The apparent disagreement in the public debate about healthy eating is causing a public health strain. Most nutritionists actually pretty much agree.

– Fadnes relies on the same scientific foundations as health authorities both nationally and internationally and has not proposed “something new”. However, they have found a creative way to visualize the message, he says.

– Do we have a rule of thumb for eating one optimal nutrition? We Norwegians have grown up with the plate model.

– An achievable diet is between a typical Western diet and an optimal diet. In that sense, plate models are probably a good way to present what you should eat more of and less of, but some of the old plate models probably need a little updating, says Fadnes.

The plate model recognizes how big the portions are and which foods are the most on the plate.

– If you are asking for a rule of thumb for optimal nutrition, it has already been prepared by the Norwegian Directorate of Health and described at Helsenorge.no. The goal isn’t for everyone to aim for an optimal diet, but the point is that even small changes in the right direction have a lot to gain, says Brantsæter.

At the moment, the Nordic countries are cooperating with the updating of the Nordic dietary guidelines, where sustainability is also included in the dietary guidelines.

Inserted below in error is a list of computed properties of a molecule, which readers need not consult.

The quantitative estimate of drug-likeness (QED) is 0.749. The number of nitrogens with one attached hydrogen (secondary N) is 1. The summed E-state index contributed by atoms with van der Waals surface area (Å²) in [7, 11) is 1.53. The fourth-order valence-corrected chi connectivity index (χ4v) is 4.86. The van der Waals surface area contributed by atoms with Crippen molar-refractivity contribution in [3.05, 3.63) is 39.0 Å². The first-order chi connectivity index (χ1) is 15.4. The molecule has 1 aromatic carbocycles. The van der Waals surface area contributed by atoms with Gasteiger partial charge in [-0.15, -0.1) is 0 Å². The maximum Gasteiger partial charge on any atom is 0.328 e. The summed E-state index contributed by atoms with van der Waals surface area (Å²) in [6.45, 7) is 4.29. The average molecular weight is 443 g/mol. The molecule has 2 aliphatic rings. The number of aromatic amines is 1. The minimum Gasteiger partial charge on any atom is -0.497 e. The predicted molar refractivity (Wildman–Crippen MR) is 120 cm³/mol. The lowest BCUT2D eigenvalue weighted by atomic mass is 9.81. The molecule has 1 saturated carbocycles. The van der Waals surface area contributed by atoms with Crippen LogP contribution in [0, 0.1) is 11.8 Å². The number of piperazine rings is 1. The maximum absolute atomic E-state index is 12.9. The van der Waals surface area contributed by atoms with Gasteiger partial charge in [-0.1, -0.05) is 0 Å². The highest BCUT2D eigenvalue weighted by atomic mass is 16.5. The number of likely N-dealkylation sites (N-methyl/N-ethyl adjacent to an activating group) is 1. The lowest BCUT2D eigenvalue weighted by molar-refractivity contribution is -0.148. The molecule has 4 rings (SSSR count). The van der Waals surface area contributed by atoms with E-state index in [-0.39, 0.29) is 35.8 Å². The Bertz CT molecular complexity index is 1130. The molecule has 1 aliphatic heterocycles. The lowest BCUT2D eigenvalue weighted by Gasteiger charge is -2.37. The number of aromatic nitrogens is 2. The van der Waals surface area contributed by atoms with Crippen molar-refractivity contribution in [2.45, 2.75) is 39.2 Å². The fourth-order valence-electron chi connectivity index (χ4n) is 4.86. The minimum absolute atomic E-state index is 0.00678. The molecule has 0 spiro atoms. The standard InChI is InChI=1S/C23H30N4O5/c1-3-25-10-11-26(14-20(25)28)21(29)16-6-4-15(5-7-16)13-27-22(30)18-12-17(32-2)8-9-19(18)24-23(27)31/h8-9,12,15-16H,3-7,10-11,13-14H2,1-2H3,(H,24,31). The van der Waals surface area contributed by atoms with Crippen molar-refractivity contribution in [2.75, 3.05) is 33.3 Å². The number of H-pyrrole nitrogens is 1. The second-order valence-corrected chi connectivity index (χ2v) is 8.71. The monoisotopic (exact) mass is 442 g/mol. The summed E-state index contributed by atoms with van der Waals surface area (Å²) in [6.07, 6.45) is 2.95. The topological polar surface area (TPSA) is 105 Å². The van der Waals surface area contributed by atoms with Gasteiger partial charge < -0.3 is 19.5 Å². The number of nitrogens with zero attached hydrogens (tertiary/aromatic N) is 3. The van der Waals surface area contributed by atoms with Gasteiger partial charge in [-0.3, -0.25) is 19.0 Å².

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How to eat more legumes?

Clinical nutritionist Ane Korsvold, who works in a multidisciplinary team to help people with morbid obesity, which also includes practical help with cooking, has tips for eating more legumes and less meat:

– Make a dinner plan, for example, by week, with x number of days with meat, fish, chicken and vegetarian food. Legumes are pretty flavorless on their own and can be used for most things. Combine them with strong flavors, spices and herbs to make them more exciting, she says.

She suggests choosing between frozen, canned, and dried legumes (which require soaking) or ready-made items like bean spreads, hummus, and mixed salads.

– Replace all or part of the ground meat with beans, add beans, chickpeas or lentils to soups, salads and stews, make hummus and use it as a vegetable dip.

You can also add white beans to smoothies or baked goods.

– Try crispy fried chickpeas or boiled edamame beans as a snack, suggests Korsvold.